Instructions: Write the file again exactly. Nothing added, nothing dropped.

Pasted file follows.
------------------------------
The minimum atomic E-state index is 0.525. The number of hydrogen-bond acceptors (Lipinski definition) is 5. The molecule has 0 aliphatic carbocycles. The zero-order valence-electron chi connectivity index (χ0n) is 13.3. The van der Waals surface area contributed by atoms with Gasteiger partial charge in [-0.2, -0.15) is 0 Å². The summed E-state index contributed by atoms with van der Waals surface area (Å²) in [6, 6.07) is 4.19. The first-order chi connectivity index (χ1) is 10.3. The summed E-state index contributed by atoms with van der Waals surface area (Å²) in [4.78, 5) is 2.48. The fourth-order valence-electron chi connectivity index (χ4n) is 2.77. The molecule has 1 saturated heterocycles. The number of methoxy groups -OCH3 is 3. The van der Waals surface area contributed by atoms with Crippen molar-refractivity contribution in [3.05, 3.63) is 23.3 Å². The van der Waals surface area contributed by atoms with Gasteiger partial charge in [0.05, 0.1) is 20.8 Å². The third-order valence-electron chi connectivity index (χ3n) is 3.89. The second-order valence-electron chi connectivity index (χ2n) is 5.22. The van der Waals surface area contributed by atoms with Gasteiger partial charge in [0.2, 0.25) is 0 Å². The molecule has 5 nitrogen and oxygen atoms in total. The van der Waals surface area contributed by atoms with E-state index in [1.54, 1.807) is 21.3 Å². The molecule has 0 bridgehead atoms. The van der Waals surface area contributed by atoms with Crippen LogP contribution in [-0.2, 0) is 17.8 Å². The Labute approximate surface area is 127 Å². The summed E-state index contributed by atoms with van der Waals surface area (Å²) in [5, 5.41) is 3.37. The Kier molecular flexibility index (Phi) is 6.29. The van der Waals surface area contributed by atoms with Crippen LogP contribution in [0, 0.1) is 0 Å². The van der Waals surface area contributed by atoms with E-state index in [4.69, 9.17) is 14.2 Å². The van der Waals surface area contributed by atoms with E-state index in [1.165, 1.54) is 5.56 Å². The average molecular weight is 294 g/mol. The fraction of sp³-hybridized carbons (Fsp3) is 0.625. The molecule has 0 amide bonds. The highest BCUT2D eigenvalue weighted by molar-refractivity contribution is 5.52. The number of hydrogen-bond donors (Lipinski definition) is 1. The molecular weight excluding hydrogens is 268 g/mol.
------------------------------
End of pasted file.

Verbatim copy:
The minimum atomic E-state index is 0.525. The number of hydrogen-bond acceptors (Lipinski definition) is 5. The molecule has 0 aliphatic carbocycles. The zero-order valence-electron chi connectivity index (χ0n) is 13.3. The van der Waals surface area contributed by atoms with Gasteiger partial charge in [-0.2, -0.15) is 0 Å². The summed E-state index contributed by atoms with van der Waals surface area (Å²) in [6, 6.07) is 4.19. The first-order chi connectivity index (χ1) is 10.3. The summed E-state index contributed by atoms with van der Waals surface area (Å²) in [4.78, 5) is 2.48. The fourth-order valence-electron chi connectivity index (χ4n) is 2.77. The molecule has 1 saturated heterocycles. The number of methoxy groups -OCH3 is 3. The van der Waals surface area contributed by atoms with Crippen molar-refractivity contribution in [3.05, 3.63) is 23.3 Å². The van der Waals surface area contributed by atoms with Gasteiger partial charge in [0.05, 0.1) is 20.8 Å². The third-order valence-electron chi connectivity index (χ3n) is 3.89. The second-order valence-electron chi connectivity index (χ2n) is 5.22. The van der Waals surface area contributed by atoms with Gasteiger partial charge in [0.2, 0.25) is 0 Å². The molecule has 5 nitrogen and oxygen atoms in total. The van der Waals surface area contributed by atoms with E-state index in [1.54, 1.807) is 21.3 Å². The molecule has 0 bridgehead atoms. The van der Waals surface area contributed by atoms with Crippen LogP contribution in [-0.2, 0) is 17.8 Å². The Labute approximate surface area is 127 Å². The summed E-state index contributed by atoms with van der Waals surface area (Å²) in [5, 5.41) is 3.37. The Kier molecular flexibility index (Phi) is 6.29. The van der Waals surface area contributed by atoms with Crippen LogP contribution in [0, 0.1) is 0 Å². The van der Waals surface area contributed by atoms with E-state index in [4.69, 9.17) is 14.2 Å². The van der Waals surface area contributed by atoms with E-state index in [1.165, 1.54) is 5.56 Å². The average molecular weight is 294 g/mol. The fraction of sp³-hybridized carbons (Fsp3) is 0.625. The molecule has 0 amide bonds. The highest BCUT2D eigenvalue weighted by molar-refractivity contribution is 5.52. The number of hydrogen-bond donors (Lipinski definition) is 1. The molecular weight excluding hydrogens is 268 g/mol.